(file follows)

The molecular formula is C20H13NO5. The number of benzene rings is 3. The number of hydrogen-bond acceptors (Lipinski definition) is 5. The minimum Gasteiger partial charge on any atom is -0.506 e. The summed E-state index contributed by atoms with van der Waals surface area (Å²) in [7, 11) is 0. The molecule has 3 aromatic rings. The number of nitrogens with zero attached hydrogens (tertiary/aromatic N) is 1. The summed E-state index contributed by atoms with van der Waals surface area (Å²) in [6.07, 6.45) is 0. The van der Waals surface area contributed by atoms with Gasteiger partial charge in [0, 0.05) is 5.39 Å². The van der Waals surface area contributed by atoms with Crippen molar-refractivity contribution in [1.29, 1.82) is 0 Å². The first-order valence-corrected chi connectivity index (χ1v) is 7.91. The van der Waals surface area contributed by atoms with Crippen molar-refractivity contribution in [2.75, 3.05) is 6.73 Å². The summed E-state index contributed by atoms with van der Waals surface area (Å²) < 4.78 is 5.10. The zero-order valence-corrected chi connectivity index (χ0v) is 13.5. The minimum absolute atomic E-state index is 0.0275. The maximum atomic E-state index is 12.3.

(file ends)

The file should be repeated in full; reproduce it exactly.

The molecular formula is C20H13NO5. The number of benzene rings is 3. The number of hydrogen-bond acceptors (Lipinski definition) is 5. The minimum Gasteiger partial charge on any atom is -0.506 e. The summed E-state index contributed by atoms with van der Waals surface area (Å²) in [7, 11) is 0. The molecule has 3 aromatic rings. The number of nitrogens with zero attached hydrogens (tertiary/aromatic N) is 1. The summed E-state index contributed by atoms with van der Waals surface area (Å²) in [6.07, 6.45) is 0. The van der Waals surface area contributed by atoms with Gasteiger partial charge in [0, 0.05) is 5.39 Å². The van der Waals surface area contributed by atoms with Crippen molar-refractivity contribution in [1.29, 1.82) is 0 Å². The first-order valence-corrected chi connectivity index (χ1v) is 7.91. The van der Waals surface area contributed by atoms with Crippen molar-refractivity contribution in [2.75, 3.05) is 6.73 Å². The summed E-state index contributed by atoms with van der Waals surface area (Å²) < 4.78 is 5.10. The zero-order valence-corrected chi connectivity index (χ0v) is 13.5. The minimum absolute atomic E-state index is 0.0275. The maximum atomic E-state index is 12.3.